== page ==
Updated Apr 21, 2023 - Energy & Environment

Biden signs order expanding environmental justice push

President Biden signs an executive order on environmental justice.

President Joe Biden signs an executive order in the Rose Garden of the White House on April 21. Photo: Drew Angerer/Getty Images

President Biden signed an executive order Friday aimed at ensuring federal decisions consider "environmental justice," which addresses higher pollution burdens often faced by communities of color and people living in poverty.

Driving the news: The new executive order directs agencies to identify and address data and science gaps to help better understand cumulative environmental impacts.

Details: Agencies will "consider measures to address and prevent disproportionate and adverse environmental and health impacts on communities," such as the cumulative effects of pollution and climate change, according to a White House fact sheet.

  • Agencies are also now required to notify nearby communities when toxic substances are released from a federal facility, and to hold public meetings to share information on health risks and precautions as needed.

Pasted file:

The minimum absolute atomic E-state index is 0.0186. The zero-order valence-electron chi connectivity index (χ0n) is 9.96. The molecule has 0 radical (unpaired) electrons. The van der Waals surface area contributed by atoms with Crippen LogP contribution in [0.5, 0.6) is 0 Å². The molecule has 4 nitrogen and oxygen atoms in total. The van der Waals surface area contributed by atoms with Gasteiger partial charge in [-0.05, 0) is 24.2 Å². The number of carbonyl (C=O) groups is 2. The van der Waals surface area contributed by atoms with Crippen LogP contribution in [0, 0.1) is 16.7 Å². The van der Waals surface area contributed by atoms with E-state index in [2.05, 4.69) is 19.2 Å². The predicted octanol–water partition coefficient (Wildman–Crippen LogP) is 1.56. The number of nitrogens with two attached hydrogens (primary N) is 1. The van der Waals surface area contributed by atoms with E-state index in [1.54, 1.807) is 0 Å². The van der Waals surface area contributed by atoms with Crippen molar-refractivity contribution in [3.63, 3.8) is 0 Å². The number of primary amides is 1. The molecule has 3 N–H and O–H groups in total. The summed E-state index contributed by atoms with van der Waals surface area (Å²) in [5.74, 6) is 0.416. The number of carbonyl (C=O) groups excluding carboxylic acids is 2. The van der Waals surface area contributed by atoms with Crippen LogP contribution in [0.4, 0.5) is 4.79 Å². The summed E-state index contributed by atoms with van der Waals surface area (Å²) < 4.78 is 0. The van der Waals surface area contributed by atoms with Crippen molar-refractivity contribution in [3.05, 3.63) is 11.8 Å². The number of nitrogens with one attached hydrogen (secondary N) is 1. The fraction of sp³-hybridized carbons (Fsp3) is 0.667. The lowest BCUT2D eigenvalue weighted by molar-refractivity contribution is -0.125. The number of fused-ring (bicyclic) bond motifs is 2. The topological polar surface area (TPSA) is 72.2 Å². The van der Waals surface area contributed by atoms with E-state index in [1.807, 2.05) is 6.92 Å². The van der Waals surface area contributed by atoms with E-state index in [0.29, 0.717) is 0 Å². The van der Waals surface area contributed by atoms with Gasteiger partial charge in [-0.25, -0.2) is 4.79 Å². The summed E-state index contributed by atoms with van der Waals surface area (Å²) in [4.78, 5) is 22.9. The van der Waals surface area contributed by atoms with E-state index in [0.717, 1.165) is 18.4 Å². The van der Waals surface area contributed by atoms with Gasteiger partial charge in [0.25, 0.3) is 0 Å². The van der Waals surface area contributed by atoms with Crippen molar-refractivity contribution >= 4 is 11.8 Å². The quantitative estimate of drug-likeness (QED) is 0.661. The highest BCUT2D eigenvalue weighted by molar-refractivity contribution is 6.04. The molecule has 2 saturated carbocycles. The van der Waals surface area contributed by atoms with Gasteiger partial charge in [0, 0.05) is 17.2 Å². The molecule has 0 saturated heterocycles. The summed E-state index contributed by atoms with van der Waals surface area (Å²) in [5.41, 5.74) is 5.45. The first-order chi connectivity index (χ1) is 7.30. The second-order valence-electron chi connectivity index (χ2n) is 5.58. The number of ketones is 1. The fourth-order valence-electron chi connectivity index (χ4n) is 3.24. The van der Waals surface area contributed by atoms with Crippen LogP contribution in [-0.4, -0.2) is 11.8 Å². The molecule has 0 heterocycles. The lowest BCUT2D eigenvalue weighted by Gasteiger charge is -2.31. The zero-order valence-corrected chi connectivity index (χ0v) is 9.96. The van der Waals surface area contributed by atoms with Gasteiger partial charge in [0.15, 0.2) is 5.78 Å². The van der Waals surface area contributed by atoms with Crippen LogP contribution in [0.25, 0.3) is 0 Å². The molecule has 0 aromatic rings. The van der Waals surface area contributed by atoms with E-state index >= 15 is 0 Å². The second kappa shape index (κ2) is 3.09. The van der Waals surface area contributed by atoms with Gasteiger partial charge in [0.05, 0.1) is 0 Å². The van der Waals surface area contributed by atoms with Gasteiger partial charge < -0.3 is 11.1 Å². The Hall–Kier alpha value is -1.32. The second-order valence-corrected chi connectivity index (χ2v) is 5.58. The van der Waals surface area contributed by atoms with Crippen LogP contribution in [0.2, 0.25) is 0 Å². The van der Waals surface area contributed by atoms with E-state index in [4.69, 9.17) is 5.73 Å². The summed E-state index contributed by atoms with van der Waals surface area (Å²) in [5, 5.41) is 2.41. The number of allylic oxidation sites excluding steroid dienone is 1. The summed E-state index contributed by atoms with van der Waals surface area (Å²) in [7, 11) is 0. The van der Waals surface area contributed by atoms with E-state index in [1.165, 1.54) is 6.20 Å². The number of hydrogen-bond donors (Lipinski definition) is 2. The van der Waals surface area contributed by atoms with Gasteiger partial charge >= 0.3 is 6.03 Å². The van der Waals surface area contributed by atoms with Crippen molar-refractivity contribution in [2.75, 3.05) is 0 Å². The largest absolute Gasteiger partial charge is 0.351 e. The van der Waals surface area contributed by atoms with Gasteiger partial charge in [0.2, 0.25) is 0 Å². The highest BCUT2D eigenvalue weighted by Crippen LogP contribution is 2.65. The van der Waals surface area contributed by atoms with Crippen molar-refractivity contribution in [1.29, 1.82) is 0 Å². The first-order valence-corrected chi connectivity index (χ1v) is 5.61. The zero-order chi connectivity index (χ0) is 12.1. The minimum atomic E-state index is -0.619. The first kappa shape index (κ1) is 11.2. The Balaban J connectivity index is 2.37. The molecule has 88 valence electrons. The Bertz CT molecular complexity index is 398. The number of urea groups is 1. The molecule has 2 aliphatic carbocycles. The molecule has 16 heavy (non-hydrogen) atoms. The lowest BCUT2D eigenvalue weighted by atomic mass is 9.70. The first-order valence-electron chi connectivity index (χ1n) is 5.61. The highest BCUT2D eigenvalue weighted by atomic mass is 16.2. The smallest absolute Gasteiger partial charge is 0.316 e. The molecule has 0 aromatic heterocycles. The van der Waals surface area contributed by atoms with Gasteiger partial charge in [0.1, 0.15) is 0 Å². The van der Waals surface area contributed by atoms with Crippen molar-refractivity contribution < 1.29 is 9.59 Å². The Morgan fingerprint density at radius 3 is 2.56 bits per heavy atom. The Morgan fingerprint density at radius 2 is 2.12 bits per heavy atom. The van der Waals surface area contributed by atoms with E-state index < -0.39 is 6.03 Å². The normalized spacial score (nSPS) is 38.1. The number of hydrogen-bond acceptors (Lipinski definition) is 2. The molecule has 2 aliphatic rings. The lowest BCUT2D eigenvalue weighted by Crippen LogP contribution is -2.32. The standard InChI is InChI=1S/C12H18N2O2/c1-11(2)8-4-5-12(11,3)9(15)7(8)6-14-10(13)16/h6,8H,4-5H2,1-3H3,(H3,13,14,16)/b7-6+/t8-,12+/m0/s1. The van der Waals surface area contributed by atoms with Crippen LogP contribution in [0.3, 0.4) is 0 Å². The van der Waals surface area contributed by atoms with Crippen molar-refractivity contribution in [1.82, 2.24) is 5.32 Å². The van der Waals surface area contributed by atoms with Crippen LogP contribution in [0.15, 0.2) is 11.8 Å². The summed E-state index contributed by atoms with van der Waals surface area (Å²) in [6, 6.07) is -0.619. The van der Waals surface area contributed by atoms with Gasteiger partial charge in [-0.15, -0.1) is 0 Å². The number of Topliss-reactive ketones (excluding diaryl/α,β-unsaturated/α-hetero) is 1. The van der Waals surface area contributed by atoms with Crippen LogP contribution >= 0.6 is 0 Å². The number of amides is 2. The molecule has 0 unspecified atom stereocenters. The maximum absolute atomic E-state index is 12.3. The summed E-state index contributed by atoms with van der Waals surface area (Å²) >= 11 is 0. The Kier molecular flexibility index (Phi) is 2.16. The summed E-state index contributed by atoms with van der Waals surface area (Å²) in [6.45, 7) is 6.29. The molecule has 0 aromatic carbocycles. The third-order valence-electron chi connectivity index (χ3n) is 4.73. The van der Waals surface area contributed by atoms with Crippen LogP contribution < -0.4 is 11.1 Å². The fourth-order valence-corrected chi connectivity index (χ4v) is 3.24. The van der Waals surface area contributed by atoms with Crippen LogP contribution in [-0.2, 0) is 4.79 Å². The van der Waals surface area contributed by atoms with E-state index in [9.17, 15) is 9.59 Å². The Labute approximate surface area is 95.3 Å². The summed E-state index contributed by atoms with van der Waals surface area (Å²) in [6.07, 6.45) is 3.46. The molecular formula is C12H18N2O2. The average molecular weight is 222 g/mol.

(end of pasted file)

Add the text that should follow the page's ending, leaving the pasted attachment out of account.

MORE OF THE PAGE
• This effort will be coordinated via a new branch within the White House Office of Science and Technology Policy, which is headed by a cabinet-level official.

Zoom in: Other pieces, per a White House summary, include:

  • Creating a new Office of Environmental Justice within the existing White House Council on Environmental Quality.
  • Calling on agencies across the government to conduct new assessments of their ongoing environmental justice efforts.

What we don't know: How, if at all, the burst of new efforts will affect specific decisions, given that the Biden administration has already sought to stitch environmental justice into the fabric of federal policymaking.

Meanwhile, beyond the order, the White House is unveiling other steps.

  • One will be publication Friday of the first environmental justice "scorecard," which will provide a "baseline for tracking the federal government's efforts through 24 agencies," a summary states.

Editor's note: This story was updated to reflect that Biden has signed the order and include additional details about it.

Go deeper